We mentioned many of the features that make our cabinets good quality, but what does “quality” mean anyway? It’s actually hard to pin down exactly, because at its root, quality is subjective and varies from person to person. Yet, everyone still knows good quality (whatever it means to us) when we see it. So what should you look for when buying cabinets? Luckily, there are established standards within the industry. Beyond that, there are also some basic, common-sense standards associated with cabinet quality that go back to the point about ‘knowing quality when you see it’ (for example, thicker materials will be more sturdier than thinner materials). So here are some basics:
1) Cabinet Box material and construction:
In their most basic form, cabinets are nothing more than boxes of varying sizes and materials, but the similarities end there. The material cabinets are made from is extremely important because it plays a key role in the durability, longevity and quality of service the cabinet will provide. Plywood is considered the premium option (other than solid wood used on the face frames). Virtually all cabinet makers offer plywood as their upgrade or top-line cabinet box material over particle board or MDF.
2) Shelf Thickness & Adjustability:
Despite their simplicity, the shelves are another key component because they carry the major part of the load within the cabinet. Again, plywood is considered a premium option as it provides better rigidity than MDF or particle board. When it comes to shelf thickness, obviously the thicker the better. Shelf thickness ranges from 1/2 to 5/8 to 3/4 inch thick. All of the shelves are 3/4″ plywood. Adjustable shelves are also a sign of quality because they are more versatile.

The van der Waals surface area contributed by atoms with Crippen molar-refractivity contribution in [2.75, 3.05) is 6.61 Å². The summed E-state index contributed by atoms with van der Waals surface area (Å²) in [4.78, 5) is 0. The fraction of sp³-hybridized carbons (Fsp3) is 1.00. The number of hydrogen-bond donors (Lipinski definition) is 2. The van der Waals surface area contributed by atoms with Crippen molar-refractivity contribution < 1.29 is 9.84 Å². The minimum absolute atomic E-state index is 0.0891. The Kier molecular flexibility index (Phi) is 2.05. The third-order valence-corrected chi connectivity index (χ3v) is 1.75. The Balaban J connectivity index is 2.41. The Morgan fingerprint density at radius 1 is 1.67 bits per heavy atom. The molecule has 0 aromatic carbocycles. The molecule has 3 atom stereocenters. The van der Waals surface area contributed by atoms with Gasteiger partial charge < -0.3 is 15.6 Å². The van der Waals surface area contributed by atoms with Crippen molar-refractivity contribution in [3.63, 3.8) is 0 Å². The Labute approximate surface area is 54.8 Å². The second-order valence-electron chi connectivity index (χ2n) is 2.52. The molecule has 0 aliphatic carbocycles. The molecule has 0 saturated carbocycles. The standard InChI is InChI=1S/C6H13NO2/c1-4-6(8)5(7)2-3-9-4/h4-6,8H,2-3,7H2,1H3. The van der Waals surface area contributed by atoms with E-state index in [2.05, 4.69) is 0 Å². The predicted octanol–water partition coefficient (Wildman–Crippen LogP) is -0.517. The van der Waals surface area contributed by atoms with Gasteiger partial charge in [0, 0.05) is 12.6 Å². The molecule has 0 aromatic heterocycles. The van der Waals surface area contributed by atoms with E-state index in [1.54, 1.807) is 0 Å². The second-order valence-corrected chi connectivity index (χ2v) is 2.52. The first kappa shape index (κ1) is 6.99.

3) Drawer and drawer slide construction:
Because drawers are opened and closed frequently, they take more of a beating than some of the other cabinet components. Therefore, it’s important to pay attention to how the drawers are constructed. Joint construction is key, with dovetailed joints being the most durable (provided they are tight with no gaps or looseness). Also, look for thicker drawer bottom panels, which range from 1/8 – 1/2 inch. The drawer bottoms are all 1/2″ thick plywood. Drawer slides are classified by how far they allow the drawer to extend. They can be 3/4 extension, full extension and over-travel. With 3/4 or “normal” extension, a portion of the drawer remains inside the cabinet when opened. Full extension and over-travel slides allow the drawer to be pulled all the way out (or past all the way for over-travel), which gives access to the entire drawer all the way to the back. Most of the drawers in our cabinets are either full extension or over-travel.
While there are other features to look for when buying cabinetry, these are some of the most important. We know you will be pleased when you see the quality of our cabinets because they encompass these key characteristics.